Posted by: David | November 21, 2007

Happy Thanksgiving All

May you, dear reader, have much for which to thankful. These are the good old days.

A friend from work convinced me to try a new way of cooking the turkey. We ordered a lovely organically raised and lightly killed 21 pounder from a Vermont farm. My friend sent along this recipe …

This method is pretty common in the Northeast, and what you do is soak the turkey in a mixture of salt, sugar, water and seasonings for at least 4 hours and up to 24 hours. What this does is plump up the breast meat with a sort of moisture cushion, which keeps the bird moist during cooking and imparts a great flavor. Also brining speeds up the cooking time by about 30 minutes, since water conducts heat.

How to brine
Remove the neck, giblets and liver, and reserve for the gravy.
Rinse the turkey inside and out under cold running water.

Dissolve 1 cup salt and 1 cup brown sugar in 2 gallons of cold water in a non-reactive container, such as a clean bucket or large stock pot. (You can even pour it into a clean, heavy-duty, plastic garbage bag, or a small ice chest that will hold the turkey snugly).

To the brine solution I also like to add 2 quartered oranges, 2 quartered lemons, 6 sprigs of sage, and 4 sprigs of roughly chopped rosemary.

Note: if you have a big turkey and need more brine than this, use one-half cup salt and one-half cup brown sugar for every gallon of water.

Soak the turkey in the brine, covered and refrigerated, for at least 4 hours and up to 24 hours.

Remove the turkey from the brine and rinse well under cold running water.

Pat the turkey dry with paper towels, inside and out.

Transfer the turkey to a roasting pan, loosely tie drumsticks together with kitchen string, and cook as desired.

I used a 5 gallon bucket and the 2 gallons of brine covered it just about right. Since the temperature outside is 34F, we just closed up the bucket and set it outside.

Bet this is gonna be really great!


  1. Happy Thanksgiving, my friend! May your brine runneth over.

  2. Thanks mom-nos. I hope your Thanksgiving went well too. The brining was successful, but maybe the full 24 hours of brining would have made it even better. But hey, it was a fabulous turkey anyway and that’s hardly what this holiday is about.

    We have several family issues in process now, all of which hopefully are soon to find positive resolutions. And all of which are reminders of how close we all live to the abyss. Brine has runneth over …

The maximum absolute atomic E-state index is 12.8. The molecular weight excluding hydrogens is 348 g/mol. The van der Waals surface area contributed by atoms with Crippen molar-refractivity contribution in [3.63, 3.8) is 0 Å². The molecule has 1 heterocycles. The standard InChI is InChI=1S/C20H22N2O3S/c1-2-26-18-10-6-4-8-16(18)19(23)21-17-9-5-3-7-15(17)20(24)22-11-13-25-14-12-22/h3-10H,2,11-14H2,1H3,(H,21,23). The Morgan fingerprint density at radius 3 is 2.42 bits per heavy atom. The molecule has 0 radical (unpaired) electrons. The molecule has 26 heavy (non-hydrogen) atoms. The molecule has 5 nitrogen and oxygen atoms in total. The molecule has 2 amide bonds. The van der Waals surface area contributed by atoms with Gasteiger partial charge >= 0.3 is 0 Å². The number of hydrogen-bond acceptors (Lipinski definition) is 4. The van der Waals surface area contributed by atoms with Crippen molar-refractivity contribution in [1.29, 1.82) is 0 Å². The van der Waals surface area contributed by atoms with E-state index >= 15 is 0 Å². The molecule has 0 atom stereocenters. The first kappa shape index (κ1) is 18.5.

3. LOVE your photo. Food is hard to photograph without losing the beauty, but you really pulled it off. Brining is the only way to go, and it’s so easy I don’t know why everyone doesn’t do it. I bet you’ll never do it any other way!

  4. Thank you LWB. The ass end of the turkey peeking out of the brine doesn’t gross you out? Much to your credit. And I will brine turkey again. Always do the same with pork chops, but a much simpler brine.

    Next time I’ll try to give the bird a full 24 hours and chop up the sage and rosemary (which I won’t buy, since my wife reminded me that we have both those herbs growing here on the mini-farm) to see if the bird absorbs more of those flavors. This time it was about a 12-hour brine.

  5. I’m going to try this– it looks wonderful! But, how do you “lightly kill” a turkey?

  6. “Lightly killed” was a Monty Python reference- the “crunchy frog” candy sketch.

    But to answer your question, I think a turkey could be lightly killed by simply showing it a recent photograph of Michael Jackson. This would cause quick cardiac arrest in the bird, which is a “lighter” kill than the more typical method of induced ancephaly. Ya get me?

    I think brining is a good thing, but I would suggest allowing a full 24 hours for a large (over 20 lb) turkey.

  7. I don’t know. Having a recent picture of Michael Jackson burned into your retinas before you die, sounds kind of like cruel and unusual punishment.

    Thanks for the Monty Python link- hilarious!

  8. Yeah, I guess you have a point there. Perhaps I’d better consult the poultry literature for a more modern method of light killing.

    If you liked that Python link, try this one. It’s just the script of the dead parrot sketch, which we all know by heart, but it makes me laugh every time I read it.

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